Sony would have liked to offer PlayStation Plus on Xbox, but Microsoft would have strongly opposed it. One more proof of the hegemonic will of the Redmond firm?
Sony tells the English press that it wanted to offer PlayStation Plus, its streaming game service, on Xbox. Microsoft would have refused to offer this competing service on its game console. For the Japanese company, it is a proof of the anti-competitive behavior of the Redmond firm. In retaliation, Sony does not allow Game Pass on the PlayStation. The squabble between the two video game giants is not likely to have a peaceful outcome.
To read – Microsoft’s takeover of Activision-Blizzard could fall through with this latest twist
The merger-acquisition of Activision-Blizzard and Microsoft seems very badly embarked. In the eyes of regulators, the risk of creating a monopoly in the world of video games is far too great. The latest statement from Sony, which sees itself as the main victim of such a transaction, sheds light on the fears that animate Sony.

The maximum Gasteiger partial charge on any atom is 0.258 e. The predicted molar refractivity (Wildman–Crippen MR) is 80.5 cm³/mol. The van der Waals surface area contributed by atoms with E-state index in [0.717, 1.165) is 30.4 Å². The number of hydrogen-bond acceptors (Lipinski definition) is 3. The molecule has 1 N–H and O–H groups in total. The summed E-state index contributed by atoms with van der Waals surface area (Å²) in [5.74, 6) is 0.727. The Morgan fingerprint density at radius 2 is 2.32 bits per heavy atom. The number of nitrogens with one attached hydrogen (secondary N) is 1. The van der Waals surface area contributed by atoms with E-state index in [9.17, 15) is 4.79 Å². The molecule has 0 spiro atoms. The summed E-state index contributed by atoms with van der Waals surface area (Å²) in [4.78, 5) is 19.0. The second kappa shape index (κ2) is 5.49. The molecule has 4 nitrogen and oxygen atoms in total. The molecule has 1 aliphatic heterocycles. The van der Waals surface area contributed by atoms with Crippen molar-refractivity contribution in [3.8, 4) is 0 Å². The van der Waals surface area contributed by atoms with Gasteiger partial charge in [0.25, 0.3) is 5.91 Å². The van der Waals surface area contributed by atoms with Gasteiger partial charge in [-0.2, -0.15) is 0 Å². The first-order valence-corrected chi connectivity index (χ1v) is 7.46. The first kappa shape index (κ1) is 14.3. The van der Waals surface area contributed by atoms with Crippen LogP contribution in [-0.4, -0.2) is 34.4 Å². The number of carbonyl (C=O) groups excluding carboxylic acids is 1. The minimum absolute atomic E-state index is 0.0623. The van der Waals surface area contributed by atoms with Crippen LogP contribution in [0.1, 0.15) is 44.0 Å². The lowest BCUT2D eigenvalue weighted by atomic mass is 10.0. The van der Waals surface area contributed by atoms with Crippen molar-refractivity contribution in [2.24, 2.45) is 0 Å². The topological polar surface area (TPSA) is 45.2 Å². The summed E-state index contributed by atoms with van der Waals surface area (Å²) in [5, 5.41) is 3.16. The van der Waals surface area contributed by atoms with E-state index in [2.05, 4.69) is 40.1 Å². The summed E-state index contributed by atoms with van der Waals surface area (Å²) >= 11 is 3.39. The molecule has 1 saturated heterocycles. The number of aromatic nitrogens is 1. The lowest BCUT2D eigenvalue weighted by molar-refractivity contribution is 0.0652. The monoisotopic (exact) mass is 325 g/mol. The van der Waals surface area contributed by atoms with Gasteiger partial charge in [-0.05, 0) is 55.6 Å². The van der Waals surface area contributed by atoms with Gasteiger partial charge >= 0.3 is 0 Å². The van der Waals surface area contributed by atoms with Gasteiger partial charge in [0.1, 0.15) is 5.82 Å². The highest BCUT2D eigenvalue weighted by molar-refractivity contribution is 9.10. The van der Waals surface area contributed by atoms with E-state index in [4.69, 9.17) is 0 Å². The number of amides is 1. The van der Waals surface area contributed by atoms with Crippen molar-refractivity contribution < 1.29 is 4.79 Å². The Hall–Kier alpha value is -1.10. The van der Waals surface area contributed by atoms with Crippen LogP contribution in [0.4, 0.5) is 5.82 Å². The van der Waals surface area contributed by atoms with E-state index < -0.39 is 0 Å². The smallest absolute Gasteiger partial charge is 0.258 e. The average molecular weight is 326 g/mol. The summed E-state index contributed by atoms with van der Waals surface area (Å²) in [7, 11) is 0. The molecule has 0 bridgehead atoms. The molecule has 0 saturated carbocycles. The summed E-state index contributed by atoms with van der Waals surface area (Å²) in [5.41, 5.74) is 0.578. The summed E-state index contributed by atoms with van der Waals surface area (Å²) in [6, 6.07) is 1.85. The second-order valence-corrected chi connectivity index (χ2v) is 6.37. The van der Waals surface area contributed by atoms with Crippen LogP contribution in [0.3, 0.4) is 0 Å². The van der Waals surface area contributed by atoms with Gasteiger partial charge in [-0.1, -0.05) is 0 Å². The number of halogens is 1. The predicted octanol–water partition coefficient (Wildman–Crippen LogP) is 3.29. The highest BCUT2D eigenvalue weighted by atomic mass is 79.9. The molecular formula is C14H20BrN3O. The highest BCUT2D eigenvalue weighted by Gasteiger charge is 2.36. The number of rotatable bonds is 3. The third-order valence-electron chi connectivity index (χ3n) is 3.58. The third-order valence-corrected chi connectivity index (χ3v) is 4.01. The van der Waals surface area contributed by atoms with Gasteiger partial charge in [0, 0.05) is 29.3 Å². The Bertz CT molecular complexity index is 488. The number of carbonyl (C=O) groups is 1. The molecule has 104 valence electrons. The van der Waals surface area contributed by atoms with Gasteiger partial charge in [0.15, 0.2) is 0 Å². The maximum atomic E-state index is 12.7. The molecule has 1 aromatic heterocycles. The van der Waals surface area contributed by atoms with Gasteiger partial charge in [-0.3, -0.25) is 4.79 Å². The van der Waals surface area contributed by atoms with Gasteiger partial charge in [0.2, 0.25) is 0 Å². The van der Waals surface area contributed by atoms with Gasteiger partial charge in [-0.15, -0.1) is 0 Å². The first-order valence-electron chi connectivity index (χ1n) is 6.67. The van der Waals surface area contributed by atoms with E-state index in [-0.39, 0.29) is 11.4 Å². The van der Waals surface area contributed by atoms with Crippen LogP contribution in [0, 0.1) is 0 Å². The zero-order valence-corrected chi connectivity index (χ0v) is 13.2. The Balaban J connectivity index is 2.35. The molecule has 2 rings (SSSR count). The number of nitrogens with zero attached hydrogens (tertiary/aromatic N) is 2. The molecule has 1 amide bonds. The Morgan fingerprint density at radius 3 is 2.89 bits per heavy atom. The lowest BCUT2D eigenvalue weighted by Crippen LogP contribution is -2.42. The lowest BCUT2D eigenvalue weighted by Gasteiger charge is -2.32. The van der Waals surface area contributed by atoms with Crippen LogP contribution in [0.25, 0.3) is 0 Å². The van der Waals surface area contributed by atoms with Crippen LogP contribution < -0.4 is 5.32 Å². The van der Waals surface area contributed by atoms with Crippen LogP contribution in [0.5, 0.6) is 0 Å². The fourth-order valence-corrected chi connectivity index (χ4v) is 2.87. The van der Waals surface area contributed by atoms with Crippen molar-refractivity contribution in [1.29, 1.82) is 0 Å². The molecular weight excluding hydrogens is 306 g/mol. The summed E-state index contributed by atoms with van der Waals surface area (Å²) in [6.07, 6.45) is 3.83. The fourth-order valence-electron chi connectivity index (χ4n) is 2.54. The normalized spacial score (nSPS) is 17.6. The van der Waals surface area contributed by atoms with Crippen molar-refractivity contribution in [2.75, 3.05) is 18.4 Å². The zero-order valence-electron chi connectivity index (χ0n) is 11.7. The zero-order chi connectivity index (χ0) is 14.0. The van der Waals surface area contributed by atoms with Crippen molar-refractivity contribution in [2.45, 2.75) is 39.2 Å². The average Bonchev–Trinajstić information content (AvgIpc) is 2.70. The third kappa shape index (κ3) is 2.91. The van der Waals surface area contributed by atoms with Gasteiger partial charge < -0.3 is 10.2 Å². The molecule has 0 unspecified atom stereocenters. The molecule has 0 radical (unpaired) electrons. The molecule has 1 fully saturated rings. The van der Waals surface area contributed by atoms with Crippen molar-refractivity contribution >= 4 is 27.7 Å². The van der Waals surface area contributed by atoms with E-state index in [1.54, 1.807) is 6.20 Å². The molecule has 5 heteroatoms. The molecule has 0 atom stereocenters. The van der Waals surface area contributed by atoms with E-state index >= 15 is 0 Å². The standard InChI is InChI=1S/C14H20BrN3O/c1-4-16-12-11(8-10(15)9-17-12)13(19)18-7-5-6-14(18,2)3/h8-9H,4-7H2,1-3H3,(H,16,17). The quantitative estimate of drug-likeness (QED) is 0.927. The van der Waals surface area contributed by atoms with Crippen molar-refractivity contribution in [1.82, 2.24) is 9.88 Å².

Microsoft Thinks Blizzard Acquisition Would Be Good For Competition, Sony Says It Would Kill It
Sony states that “Microsoft argues that the request for multi-game subscription services would not favor Game Pass because Microsoft would also make Game Pass available on PlayStation. […] Microsoft’s position that the availability of Game Pass on PlayStation would be a panacea for the harm caused by this transaction rings particularly hollow given that Microsoft does not allow PlayStation Plus to be available on Xbox “.
In other words, Microsoft would like to make its exclusive games available to PlayStation owners, but would not allow Xbox owners to play PlayStation exclusives on their console. In this business of big money, it becomes difficult to disentangle the arguments which hold of the pure bad faith and which holds of a coherent commercial reasoning. Microsoft and Sony both have converging interests. This war is all the more difficult to understand as it is rumored that Sony plans to convert 50% of the titles in its catalog to mobile platforms and PC. In this context, his policy is even less comprehensible.